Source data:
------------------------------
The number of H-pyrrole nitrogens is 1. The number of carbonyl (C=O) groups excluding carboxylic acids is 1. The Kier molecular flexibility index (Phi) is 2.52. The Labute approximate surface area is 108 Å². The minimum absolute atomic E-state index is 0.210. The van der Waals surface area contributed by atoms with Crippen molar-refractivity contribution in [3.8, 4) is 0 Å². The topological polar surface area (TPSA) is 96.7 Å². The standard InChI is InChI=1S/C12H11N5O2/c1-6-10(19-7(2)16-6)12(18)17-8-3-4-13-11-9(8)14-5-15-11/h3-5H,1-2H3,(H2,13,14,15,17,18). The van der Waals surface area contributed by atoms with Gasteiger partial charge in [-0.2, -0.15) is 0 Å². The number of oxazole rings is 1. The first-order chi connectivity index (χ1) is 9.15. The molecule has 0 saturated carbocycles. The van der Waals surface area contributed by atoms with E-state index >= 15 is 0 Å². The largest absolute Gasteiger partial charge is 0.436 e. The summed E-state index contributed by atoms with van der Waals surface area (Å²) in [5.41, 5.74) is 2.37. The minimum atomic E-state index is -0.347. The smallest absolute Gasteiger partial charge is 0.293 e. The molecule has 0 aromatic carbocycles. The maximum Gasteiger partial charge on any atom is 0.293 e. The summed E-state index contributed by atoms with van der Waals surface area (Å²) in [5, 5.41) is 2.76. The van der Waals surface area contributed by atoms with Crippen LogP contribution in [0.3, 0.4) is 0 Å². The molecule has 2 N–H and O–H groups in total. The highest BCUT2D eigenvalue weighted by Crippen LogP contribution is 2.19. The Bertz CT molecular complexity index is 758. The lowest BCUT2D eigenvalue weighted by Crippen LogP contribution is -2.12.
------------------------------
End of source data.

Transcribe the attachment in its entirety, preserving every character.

The number of H-pyrrole nitrogens is 1. The number of carbonyl (C=O) groups excluding carboxylic acids is 1. The Kier molecular flexibility index (Phi) is 2.52. The Labute approximate surface area is 108 Å². The minimum absolute atomic E-state index is 0.210. The van der Waals surface area contributed by atoms with Crippen molar-refractivity contribution in [3.8, 4) is 0 Å². The topological polar surface area (TPSA) is 96.7 Å². The standard InChI is InChI=1S/C12H11N5O2/c1-6-10(19-7(2)16-6)12(18)17-8-3-4-13-11-9(8)14-5-15-11/h3-5H,1-2H3,(H2,13,14,15,17,18). The van der Waals surface area contributed by atoms with Gasteiger partial charge in [-0.2, -0.15) is 0 Å². The number of oxazole rings is 1. The first-order chi connectivity index (χ1) is 9.15. The molecule has 0 saturated carbocycles. The van der Waals surface area contributed by atoms with E-state index >= 15 is 0 Å². The largest absolute Gasteiger partial charge is 0.436 e. The summed E-state index contributed by atoms with van der Waals surface area (Å²) in [5.41, 5.74) is 2.37. The minimum atomic E-state index is -0.347. The smallest absolute Gasteiger partial charge is 0.293 e. The molecule has 0 aromatic carbocycles. The maximum Gasteiger partial charge on any atom is 0.293 e. The summed E-state index contributed by atoms with van der Waals surface area (Å²) in [5, 5.41) is 2.76. The van der Waals surface area contributed by atoms with Crippen LogP contribution in [0.3, 0.4) is 0 Å². The molecule has 2 N–H and O–H groups in total. The highest BCUT2D eigenvalue weighted by Crippen LogP contribution is 2.19. The Bertz CT molecular complexity index is 758. The lowest BCUT2D eigenvalue weighted by Crippen LogP contribution is -2.12.